Demonstrating that all notions of nature are inextricably entangled in different forms of social life, the text elaborates the many ways in which the apparently natural world has been produced from within particular social practices. These are analyzed in terms of different senses, different times and the production of distinct spaces, including the local, the national and the global. The authors emphasize the importance of cultural understandings of the physical world, highlighting the ways in which these have been routinely misunderstood by academic and policy discourses. They show that popular conceptions of, and attitudes to, nature are often contradictory and that there are no simple ways of prevailing upon people to `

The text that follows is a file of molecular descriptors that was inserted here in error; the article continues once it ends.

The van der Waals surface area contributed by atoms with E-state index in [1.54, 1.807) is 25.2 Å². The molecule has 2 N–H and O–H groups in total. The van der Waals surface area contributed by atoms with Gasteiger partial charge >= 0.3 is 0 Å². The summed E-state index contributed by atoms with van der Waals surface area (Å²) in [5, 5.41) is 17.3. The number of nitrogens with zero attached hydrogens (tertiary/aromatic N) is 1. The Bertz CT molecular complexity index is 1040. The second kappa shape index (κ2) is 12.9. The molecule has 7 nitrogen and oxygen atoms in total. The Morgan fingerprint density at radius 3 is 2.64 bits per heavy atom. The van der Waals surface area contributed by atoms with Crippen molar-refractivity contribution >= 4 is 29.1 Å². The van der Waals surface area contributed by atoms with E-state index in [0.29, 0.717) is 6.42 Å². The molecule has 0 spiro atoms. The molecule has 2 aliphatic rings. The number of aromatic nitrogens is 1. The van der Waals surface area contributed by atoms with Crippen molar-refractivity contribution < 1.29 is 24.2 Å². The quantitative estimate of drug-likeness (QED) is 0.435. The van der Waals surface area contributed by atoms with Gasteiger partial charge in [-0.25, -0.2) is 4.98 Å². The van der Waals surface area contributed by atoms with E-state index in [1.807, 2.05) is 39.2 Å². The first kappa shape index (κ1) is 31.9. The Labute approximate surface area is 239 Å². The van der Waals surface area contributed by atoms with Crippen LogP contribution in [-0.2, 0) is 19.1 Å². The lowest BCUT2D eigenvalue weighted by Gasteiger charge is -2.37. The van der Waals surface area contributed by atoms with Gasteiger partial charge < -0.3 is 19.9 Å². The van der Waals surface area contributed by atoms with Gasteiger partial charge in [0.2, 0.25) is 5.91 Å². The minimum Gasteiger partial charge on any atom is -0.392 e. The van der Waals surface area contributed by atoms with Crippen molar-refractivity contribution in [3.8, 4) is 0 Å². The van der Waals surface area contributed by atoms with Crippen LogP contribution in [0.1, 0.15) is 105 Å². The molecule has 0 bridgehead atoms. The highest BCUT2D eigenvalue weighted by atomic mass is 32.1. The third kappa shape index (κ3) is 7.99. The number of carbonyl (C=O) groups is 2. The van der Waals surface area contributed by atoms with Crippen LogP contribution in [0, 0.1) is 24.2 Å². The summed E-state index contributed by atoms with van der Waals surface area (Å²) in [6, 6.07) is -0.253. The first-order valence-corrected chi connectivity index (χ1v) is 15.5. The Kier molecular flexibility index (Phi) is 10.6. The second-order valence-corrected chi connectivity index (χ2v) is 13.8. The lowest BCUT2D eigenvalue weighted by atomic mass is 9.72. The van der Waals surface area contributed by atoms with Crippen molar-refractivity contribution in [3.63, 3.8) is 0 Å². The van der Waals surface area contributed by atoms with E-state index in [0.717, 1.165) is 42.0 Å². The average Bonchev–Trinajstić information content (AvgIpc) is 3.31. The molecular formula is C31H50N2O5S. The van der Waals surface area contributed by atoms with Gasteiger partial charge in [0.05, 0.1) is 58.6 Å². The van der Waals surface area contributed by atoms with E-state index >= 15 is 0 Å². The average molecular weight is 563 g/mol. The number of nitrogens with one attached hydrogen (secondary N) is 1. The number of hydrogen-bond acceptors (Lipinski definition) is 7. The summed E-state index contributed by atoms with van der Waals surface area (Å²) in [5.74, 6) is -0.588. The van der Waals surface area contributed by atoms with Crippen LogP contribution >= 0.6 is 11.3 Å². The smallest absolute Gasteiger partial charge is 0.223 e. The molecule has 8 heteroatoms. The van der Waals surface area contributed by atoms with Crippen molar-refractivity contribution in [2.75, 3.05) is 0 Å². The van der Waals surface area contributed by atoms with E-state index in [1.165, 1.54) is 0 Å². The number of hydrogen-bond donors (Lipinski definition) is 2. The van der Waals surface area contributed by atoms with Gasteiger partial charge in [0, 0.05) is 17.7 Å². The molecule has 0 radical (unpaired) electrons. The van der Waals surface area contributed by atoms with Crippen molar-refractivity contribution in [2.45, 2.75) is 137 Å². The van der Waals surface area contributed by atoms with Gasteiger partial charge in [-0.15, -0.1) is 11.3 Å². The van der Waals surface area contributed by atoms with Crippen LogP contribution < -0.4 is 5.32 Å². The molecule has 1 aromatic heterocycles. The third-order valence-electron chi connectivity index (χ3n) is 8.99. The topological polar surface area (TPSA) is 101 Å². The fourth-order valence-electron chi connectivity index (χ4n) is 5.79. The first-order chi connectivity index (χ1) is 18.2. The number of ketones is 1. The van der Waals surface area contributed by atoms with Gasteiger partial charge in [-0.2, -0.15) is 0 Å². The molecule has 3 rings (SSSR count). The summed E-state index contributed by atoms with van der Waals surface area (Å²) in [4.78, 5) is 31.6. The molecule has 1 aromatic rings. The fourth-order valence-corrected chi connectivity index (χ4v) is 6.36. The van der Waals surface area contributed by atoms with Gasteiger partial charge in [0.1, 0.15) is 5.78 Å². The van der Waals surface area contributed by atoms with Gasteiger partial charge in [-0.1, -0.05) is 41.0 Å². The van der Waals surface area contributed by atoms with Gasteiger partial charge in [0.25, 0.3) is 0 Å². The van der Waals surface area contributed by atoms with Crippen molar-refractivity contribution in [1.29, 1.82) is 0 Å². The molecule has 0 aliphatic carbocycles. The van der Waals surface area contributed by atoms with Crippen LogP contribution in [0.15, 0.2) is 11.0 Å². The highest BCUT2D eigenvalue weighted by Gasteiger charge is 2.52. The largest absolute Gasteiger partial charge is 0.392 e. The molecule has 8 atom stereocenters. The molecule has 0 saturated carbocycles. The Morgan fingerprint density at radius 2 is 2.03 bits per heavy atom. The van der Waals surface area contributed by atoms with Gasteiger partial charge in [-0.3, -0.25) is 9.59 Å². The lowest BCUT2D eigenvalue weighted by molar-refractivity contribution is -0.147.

Nature as Countryside

Nature as countryside

In this chapter we examine a variety of ways in which nature gets produced as countryside. We thus examine a specific example of the more general processes involved in the production of space (and time). To examine these processes we employ Lefebvre's theory of spatialisation and in particular his three-fold distinction of spaces (Lefebvre 1991: 33–8; and see Soja 1996 on Lefebvre's trialectics of spatiality). First, there are spatial practices. These range from individual routines to the systematic creation of economic and physical zones and regions. Such spatial practices are over time concretised in the built environment and in the enduring character of the landscape. Second, there are representations of space, the various forms of knowledge and practices which organise ...

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